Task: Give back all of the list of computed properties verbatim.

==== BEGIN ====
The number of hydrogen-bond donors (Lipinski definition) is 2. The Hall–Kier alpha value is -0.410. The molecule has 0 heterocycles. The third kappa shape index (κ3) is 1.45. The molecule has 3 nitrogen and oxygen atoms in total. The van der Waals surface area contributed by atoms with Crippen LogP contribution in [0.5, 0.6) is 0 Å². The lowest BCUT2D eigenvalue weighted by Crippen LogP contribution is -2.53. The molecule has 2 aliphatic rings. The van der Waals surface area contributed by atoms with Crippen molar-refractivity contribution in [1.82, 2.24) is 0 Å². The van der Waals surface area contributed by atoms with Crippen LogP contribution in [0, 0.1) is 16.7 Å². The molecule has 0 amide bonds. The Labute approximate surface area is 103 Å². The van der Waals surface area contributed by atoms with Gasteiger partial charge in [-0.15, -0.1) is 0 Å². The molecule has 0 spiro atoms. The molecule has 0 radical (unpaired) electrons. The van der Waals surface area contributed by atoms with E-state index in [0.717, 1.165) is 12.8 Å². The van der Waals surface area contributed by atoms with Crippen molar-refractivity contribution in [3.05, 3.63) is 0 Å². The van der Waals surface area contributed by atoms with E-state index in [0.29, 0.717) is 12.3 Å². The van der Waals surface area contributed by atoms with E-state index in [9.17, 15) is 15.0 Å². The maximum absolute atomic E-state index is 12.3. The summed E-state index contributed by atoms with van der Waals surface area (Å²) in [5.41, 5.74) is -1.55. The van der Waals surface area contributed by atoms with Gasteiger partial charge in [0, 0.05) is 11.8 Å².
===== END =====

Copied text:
The number of hydrogen-bond donors (Lipinski definition) is 2. The Hall–Kier alpha value is -0.410. The molecule has 0 heterocycles. The third kappa shape index (κ3) is 1.45. The molecule has 3 nitrogen and oxygen atoms in total. The van der Waals surface area contributed by atoms with Crippen LogP contribution in [0.5, 0.6) is 0 Å². The lowest BCUT2D eigenvalue weighted by Crippen LogP contribution is -2.53. The molecule has 2 aliphatic rings. The van der Waals surface area contributed by atoms with Crippen molar-refractivity contribution in [1.82, 2.24) is 0 Å². The van der Waals surface area contributed by atoms with Crippen LogP contribution in [0, 0.1) is 16.7 Å². The molecule has 0 amide bonds. The Labute approximate surface area is 103 Å². The van der Waals surface area contributed by atoms with Gasteiger partial charge in [-0.15, -0.1) is 0 Å². The molecule has 0 spiro atoms. The molecule has 0 radical (unpaired) electrons. The van der Waals surface area contributed by atoms with E-state index in [0.717, 1.165) is 12.8 Å². The van der Waals surface area contributed by atoms with Crippen molar-refractivity contribution in [3.05, 3.63) is 0 Å². The van der Waals surface area contributed by atoms with E-state index in [0.29, 0.717) is 12.3 Å². The van der Waals surface area contributed by atoms with E-state index in [9.17, 15) is 15.0 Å². The maximum absolute atomic E-state index is 12.3. The summed E-state index contributed by atoms with van der Waals surface area (Å²) in [5.41, 5.74) is -1.55. The van der Waals surface area contributed by atoms with Gasteiger partial charge in [0, 0.05) is 11.8 Å².